Safe spaces, Emotions, and Justice: The Cities of Refuge

God made us to be emotional and to love justice. Our emotions motivate us to pursue justice. God also knows that our emotions can cloud our thinking such that vengeance is not based on justice. So, in the Old Testament, the Lord established cities of refuge. There, people who were guilty might find asylum until the truth could be fully known. Only then would retribution be inflicted on those found guilty (Exodus 21:12-14, Numbers 35:10-15, Deuteronomy 19:1-13, Joshua 20).

The undergirding principle of the cities of refuge is that our emotions must be harnessed by the truth as we seek justice. Facts must bridle our feelings. Only then will we love life the way we should.

The Old Testament laws of the cities of refuge deal specifically with manslaughter and murder – the greatest injustice that could be done because it involves taking a person’s life. The principle is to govern the way we deal with all lesser injustices, hurts, and losses. We may endure loss of life in our family, what we perceive to be a harsh word from a friend, or the disappearance of the candy bar we had stashed away to enjoy later. Whatever the case, God’s law is aiming for our hearts through these ancient laws.

In Deuteronomy 19, the Lord charged Israel to establish three or perhaps six cities as cities of refuge (v. 2, 8-9). They were to be distributed evenly throughout the land so that if a man accidentally killed someone else he could run to that city for asylum. The avenger of blood who was responsible to seek justice could not touch the man in this place of safety until the facts were known and guilt was determined (v. 4-6). When the facts of the case were established, then justice was to be done. Either the offender was to live in the case of an accidental death (v. 6) or be put to death in the case of premeditated murder in order to purge the guilt of innocent blood from the land (v. 11-13).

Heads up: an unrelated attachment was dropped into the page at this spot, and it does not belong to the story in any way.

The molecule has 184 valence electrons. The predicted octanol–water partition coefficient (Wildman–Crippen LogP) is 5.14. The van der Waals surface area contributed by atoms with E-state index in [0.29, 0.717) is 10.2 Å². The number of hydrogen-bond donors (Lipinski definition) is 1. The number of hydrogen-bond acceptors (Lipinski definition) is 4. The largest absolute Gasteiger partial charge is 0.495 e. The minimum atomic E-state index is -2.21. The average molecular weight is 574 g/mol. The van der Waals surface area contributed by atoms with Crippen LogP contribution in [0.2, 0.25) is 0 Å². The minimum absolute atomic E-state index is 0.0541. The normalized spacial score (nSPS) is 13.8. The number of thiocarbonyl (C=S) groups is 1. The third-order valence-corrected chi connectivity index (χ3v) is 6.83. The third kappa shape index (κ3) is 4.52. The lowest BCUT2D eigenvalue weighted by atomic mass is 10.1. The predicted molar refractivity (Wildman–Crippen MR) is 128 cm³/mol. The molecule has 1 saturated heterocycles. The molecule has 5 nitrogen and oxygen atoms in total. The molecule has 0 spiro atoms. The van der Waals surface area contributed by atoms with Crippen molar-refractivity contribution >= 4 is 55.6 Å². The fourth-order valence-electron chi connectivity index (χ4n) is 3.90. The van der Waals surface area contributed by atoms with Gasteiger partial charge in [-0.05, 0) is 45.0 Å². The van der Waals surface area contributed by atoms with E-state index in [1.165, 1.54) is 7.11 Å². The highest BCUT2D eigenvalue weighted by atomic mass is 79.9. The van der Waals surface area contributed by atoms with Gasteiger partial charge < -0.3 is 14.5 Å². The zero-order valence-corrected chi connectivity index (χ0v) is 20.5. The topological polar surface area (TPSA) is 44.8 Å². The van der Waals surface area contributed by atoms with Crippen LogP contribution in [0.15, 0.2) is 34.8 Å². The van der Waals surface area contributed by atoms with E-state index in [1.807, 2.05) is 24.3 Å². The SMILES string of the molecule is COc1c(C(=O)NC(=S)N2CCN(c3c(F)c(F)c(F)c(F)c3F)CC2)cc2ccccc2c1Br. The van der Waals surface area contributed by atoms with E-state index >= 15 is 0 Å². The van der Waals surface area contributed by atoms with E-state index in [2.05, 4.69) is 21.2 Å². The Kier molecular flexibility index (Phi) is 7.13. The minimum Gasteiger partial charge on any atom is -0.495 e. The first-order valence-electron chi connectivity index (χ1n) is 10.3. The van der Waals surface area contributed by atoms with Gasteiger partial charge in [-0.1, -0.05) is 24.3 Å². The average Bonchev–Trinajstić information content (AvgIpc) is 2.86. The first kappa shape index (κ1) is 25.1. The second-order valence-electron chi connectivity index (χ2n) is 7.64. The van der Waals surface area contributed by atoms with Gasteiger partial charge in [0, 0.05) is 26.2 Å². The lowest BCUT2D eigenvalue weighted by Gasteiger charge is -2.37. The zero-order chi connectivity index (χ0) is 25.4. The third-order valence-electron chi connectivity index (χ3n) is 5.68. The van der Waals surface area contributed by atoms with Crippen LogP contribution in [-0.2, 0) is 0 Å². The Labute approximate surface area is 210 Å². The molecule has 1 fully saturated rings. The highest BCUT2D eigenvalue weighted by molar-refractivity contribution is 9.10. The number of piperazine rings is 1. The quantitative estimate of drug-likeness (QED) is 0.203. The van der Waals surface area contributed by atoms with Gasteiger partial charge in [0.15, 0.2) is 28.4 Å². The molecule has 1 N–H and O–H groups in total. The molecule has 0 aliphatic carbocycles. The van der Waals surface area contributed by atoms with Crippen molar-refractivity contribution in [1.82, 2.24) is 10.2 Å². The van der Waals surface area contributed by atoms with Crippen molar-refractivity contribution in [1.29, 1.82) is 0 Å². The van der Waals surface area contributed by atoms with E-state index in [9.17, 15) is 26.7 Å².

The text goes on to show that the Lord governs the land with his timeless, objective truth as illustrated by the ancient landmarks (v. 14). Then, to render justice in particular circumstances in time and space, the evidence of two or three witnesses would be necessary to convict a person of a crime (v. 15-21). When a man was found guilty, the avenger of blood was to be the first to take responsibility for the execution (v. 12, also Deuteronomy 13:9).

The general equity of these laws ought to be reflected in the laws of our land, and we see that in a variety of ways. But for now, let’s consider how these laws ought to govern our lives personally.

It is so easy for us to have a skewed view of reality when our feelings have been hurt. Sometimes, we look at a circumstance in our life and establish in our minds what the reality is. We impugn motives to others that are not true or fair. In no time at all, our jury of one condemns the other person as guilty. We are ready to avenge. It may not always be a matter of life or death, but we are ready to take a little bit of the life of a brother or sister – a pound of flesh, as it were – in retaliation for what we perceive they have taken from us. But just because one person is hurt or experiences loss does not mean that another person has sinned against him.